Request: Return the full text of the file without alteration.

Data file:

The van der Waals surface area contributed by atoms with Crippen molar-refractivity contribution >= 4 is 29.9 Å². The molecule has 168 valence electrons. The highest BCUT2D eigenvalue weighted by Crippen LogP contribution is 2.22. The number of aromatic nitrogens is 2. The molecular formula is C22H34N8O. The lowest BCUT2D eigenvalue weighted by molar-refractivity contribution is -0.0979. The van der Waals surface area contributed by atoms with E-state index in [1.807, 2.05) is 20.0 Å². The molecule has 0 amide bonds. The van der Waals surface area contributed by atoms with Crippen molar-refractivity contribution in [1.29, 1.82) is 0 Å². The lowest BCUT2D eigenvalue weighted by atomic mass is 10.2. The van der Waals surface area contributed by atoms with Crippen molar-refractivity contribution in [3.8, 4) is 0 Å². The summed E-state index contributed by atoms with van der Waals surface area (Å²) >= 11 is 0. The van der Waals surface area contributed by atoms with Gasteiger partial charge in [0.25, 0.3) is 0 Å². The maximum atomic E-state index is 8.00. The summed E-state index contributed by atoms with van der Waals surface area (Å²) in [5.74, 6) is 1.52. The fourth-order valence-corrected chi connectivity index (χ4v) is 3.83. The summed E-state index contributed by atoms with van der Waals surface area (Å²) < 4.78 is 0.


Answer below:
The van der Waals surface area contributed by atoms with Crippen molar-refractivity contribution >= 4 is 29.9 Å². The molecule has 168 valence electrons. The highest BCUT2D eigenvalue weighted by Crippen LogP contribution is 2.22. The number of aromatic nitrogens is 2. The molecular formula is C22H34N8O. The lowest BCUT2D eigenvalue weighted by molar-refractivity contribution is -0.0979. The van der Waals surface area contributed by atoms with E-state index in [1.807, 2.05) is 20.0 Å². The molecule has 0 amide bonds. The van der Waals surface area contributed by atoms with Crippen molar-refractivity contribution in [1.29, 1.82) is 0 Å². The lowest BCUT2D eigenvalue weighted by atomic mass is 10.2. The van der Waals surface area contributed by atoms with Crippen molar-refractivity contribution in [3.8, 4) is 0 Å². The summed E-state index contributed by atoms with van der Waals surface area (Å²) >= 11 is 0. The van der Waals surface area contributed by atoms with Gasteiger partial charge in [0.25, 0.3) is 0 Å². The maximum atomic E-state index is 8.00. The summed E-state index contributed by atoms with van der Waals surface area (Å²) in [5.74, 6) is 1.52. The fourth-order valence-corrected chi connectivity index (χ4v) is 3.83. The summed E-state index contributed by atoms with van der Waals surface area (Å²) < 4.78 is 0.